‘The little book of Slang, Sayings, Jargon and Humour’

‘The Little Book of Slang, Sayings, Jargon and Humour’ – just released.

CONTENTS OF THE BOOK: Introduction, Dedication, My ‘Mums’ Sayings, My ‘Dad’s Sayings, A bit more ‘Brum’ Slang, ‘Black Country’ West Midlands Slang, Coventry & Warwickshire Sayings, East Midlands Sayings, Other English Sayings, Some Bristol Phrases, Rhyming ‘Cockney’ Slang, Slang from Manchester, Merseyside Slang & Sayings, Yorkshire Sayings, Sayings from other UK Countries, Sayings/Slang from other Countries, UK Military Sayings, UK Police Forces Miscellaneous Sayings, British Transport Police Sayings, Post Office Investigation Branch Sayings Her Majesty’s Prisons Slang, Health Slang & Sayings, Sporting Sayings & Nicknames, Choir/Theatre Sayings, School Abbreviations, Money Sayings, Weather Slang, Toilet Slang, Acknowledgements/References, Other books published, A note from the authors

Introduction: The use of sayings, abbreviations, and slang is not unique to one culture, race, faith, place, or profession. Some of the words or phrases listed in this book have a serious intent and others are designed to be humorous or light-hearted. Most have evolved over time and some are enshrined in history. This little book is not designed to be an academic study of the origins of these phrases nor indeed a comprehensive dictionary in its own right rather it has been created to provide some light-hearted reading and hopefully to rekindle some positive memories of past experiences in life. We should not seek to judge the merits or otherwise of some of these sayings by the standards and expectations of today’s society. We learn from our history which provides the template from which others will learn to create their own history and to determine their own ethics and standards appropriate to that period. From our experience classifying phrases and sayings into specific categories or based on geographical locations always creates a forum for debate as to who ‘owns’ their origins. This becomes no more evident than when it comes to who ‘owns’ Birmingham and Black Country sayings, with vigorous debates and strong views on both sides of the arguments. Our answer is that in many cases we simply don’t know but what we do know is that as people migrate to different places for example for employment or a change in family circumstances, they take their language with them and it should therefore be no surprise that the same, or similar, phrases will be used in more than one location. We leave that debate to the experts! Clearly in more recent decades as transport and communication links have improved the potential for greater population movements have increased still further. Some may ask how the specific categories were arrived at in this book and the answer is relatively simple – for the most part they represent places, people, friends, family past and present, and colleagues that we know and therefore feel connected to. Many of them participated in providing material and had some fun along the way in doing so, whilst reminding us of the richness of the diverse nature of our connections. The categories are as such in many ways a personal reflection of who we are and our life experiences and, in that context, if another family were writing this book, we would expect the categories to be somewhat different. Language is an important part of our sense of identity and variations in terms of slang and sayings provide a unique insight into how we communicate with each other at different levels. In the UK alone it is estimated that there are at least fifty-six regional accents. As a born and bred ‘Brummie’ I have over the years learned to live with the ‘pain’ of people who have tried and usually failed to ‘mimic’ the voice of Jasper Carrot in a poor attempt at recreating a Birmingham accent. We ‘are what we are’ and thus I remain hugely proud of my ability to ‘talk through my nose!’ The challenges are the same the world over as communities grapple with local dialects, for example my wife and co-author Andry originates from Cyprus where they routinely speak the national language, which is Greek, mixed in with a blend of so-called ‘Cyprus Greek’ and ‘Cyprus Village Greek’. #slang#sayings#memorylane#jargon#humour Available on Amazon or from Brewin Books or please DM me direct for a signed copy. Huge thanks from Andry and I to all those who contributed to the book.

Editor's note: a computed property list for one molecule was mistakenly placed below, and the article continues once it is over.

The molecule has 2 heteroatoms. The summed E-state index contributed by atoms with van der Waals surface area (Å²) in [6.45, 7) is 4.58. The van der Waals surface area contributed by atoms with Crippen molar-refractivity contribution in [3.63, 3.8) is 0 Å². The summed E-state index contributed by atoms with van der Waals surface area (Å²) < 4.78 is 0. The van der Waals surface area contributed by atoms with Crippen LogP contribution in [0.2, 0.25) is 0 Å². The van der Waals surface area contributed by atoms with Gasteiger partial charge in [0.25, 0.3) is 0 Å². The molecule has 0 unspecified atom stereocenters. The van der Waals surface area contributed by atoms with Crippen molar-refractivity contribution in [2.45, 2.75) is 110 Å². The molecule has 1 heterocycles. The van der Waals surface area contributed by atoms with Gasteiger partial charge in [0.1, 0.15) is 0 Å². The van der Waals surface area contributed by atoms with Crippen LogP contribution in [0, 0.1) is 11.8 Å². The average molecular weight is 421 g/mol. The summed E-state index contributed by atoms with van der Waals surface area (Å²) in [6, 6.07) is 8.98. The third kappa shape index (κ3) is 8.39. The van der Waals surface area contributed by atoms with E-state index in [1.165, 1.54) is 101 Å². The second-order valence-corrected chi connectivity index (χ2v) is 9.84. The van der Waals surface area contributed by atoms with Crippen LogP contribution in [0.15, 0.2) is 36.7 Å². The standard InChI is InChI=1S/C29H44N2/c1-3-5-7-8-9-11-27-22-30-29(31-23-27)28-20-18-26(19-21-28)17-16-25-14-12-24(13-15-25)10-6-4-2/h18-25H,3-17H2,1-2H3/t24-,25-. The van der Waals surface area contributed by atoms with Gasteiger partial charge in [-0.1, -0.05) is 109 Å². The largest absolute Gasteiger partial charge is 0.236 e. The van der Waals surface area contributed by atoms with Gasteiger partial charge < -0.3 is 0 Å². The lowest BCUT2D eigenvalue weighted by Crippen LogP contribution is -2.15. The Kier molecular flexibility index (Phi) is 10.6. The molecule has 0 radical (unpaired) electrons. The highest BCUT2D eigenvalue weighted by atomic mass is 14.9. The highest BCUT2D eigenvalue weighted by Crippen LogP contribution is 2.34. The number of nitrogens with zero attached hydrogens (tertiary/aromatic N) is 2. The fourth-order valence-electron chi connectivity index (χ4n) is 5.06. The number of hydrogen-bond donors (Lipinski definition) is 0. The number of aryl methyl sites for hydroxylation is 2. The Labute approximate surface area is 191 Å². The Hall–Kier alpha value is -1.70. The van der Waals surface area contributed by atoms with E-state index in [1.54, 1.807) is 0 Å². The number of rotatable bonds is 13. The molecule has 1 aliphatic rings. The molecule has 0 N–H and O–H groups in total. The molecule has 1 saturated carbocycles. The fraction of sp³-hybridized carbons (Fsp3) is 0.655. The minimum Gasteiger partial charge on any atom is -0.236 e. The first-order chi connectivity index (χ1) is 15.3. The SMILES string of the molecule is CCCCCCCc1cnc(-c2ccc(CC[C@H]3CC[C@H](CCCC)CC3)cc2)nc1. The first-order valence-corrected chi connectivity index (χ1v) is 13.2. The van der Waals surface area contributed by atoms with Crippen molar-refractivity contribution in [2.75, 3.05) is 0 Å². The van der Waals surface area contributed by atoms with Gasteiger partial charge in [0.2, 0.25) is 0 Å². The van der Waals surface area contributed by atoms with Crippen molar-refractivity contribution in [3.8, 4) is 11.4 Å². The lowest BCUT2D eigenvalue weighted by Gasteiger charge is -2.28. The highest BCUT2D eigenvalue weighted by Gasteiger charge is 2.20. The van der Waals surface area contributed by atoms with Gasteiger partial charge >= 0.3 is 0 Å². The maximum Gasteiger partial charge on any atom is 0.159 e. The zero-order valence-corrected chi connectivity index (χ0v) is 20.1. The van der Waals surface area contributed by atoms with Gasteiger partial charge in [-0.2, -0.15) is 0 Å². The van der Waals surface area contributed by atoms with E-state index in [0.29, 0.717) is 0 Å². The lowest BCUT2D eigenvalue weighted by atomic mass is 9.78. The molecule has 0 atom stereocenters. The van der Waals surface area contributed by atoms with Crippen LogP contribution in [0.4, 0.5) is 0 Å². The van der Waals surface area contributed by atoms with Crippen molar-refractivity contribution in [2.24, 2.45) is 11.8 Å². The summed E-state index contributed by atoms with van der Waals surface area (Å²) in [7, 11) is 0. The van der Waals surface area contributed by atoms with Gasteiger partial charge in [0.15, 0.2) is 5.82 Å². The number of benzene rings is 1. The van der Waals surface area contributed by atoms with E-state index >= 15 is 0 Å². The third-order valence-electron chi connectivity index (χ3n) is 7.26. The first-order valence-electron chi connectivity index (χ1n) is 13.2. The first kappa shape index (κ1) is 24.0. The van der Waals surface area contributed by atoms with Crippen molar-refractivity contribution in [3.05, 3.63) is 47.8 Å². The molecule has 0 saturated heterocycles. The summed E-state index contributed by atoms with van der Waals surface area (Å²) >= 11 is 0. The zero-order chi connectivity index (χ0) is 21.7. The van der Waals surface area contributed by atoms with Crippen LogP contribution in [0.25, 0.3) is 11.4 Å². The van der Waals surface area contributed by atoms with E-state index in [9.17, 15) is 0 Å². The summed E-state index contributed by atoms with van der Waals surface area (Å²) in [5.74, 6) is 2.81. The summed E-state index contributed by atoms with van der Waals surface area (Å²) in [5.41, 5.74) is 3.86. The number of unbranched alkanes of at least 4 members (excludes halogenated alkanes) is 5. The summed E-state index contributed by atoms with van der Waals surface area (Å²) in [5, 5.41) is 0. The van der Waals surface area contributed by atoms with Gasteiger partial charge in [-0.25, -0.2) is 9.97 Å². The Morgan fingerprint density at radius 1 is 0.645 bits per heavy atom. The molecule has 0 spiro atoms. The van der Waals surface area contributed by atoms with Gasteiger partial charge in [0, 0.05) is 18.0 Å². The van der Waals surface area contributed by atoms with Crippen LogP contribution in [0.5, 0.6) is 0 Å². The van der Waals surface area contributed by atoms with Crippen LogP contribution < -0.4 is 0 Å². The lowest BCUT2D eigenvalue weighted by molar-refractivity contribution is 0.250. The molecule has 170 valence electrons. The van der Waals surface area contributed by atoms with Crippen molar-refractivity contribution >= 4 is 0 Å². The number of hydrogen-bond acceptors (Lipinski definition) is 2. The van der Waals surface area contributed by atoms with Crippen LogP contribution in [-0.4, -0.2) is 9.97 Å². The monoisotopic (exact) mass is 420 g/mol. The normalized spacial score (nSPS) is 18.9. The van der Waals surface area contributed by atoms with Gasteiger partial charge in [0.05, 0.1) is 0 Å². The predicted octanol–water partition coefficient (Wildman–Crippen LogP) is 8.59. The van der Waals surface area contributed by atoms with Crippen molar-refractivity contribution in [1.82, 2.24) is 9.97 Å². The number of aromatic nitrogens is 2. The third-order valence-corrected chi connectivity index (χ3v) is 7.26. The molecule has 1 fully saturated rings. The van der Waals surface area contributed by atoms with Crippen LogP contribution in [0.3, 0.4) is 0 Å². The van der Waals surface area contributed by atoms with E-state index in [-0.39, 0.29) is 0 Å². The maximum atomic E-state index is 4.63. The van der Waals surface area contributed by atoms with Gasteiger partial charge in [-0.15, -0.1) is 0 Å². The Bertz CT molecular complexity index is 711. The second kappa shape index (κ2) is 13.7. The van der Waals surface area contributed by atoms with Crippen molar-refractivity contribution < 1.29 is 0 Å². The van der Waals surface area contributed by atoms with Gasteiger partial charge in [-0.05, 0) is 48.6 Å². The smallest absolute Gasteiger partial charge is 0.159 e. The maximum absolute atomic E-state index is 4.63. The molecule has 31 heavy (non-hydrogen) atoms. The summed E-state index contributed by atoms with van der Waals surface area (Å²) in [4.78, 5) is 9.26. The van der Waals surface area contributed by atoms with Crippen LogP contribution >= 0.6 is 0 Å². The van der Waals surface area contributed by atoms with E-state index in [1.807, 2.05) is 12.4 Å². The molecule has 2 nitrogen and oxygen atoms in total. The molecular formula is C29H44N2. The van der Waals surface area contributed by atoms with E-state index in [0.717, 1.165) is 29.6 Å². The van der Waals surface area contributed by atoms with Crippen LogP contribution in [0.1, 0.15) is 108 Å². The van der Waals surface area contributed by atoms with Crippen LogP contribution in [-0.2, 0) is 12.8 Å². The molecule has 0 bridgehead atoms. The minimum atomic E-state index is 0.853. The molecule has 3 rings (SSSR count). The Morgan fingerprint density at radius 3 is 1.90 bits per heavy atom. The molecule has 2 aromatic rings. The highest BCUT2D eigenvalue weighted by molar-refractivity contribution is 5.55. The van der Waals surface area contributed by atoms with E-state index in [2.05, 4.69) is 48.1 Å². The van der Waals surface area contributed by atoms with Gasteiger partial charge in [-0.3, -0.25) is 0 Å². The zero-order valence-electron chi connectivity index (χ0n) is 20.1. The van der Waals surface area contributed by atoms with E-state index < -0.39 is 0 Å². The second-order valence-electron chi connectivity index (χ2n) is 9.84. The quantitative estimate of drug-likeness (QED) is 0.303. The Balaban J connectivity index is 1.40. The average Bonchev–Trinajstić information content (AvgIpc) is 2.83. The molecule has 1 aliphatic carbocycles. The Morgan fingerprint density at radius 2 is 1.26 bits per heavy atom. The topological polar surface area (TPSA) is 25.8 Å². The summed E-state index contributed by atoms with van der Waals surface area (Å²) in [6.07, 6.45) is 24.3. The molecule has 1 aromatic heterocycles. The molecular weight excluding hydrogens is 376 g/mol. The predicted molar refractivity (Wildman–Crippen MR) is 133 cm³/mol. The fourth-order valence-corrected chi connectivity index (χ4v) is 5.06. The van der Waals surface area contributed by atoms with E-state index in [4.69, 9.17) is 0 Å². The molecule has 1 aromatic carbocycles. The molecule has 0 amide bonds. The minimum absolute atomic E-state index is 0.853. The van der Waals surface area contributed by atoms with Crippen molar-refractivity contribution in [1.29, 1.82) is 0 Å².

Preserving Policing History – a few thoughts on some of the BTP officers who feature in books

This extract comes from a blog I wrote in 2016. Since then I have gone on to write/co-write other books with a number of former colleagues from both the West Midlands Police and British Transport Police. This has included a number of historical crime fiction books such as ‘Keep Right On’ where BTP ‘characters’ have been created.

‘I retired from the British Transport Police in 2011 and whilst I had no intention of severing my links with the police service little did I realize at that point how close and fulfilling those relationships would continue to be.

   In 2013, somewhat by accident, I started writing and since then have been fortunate enough to have worked closely with a number of former colleagues, in both the British Transport Police, and West Midlands Police, which has resulted in a number of books being accepted for publication.

   In particular both the British Transport Police History Group, and the West Midlands Police Museum Group, have played a crucial role in supporting these ventures and I remain indebted to those individuals who make these two voluntary groups the vibrant bodies that they are today.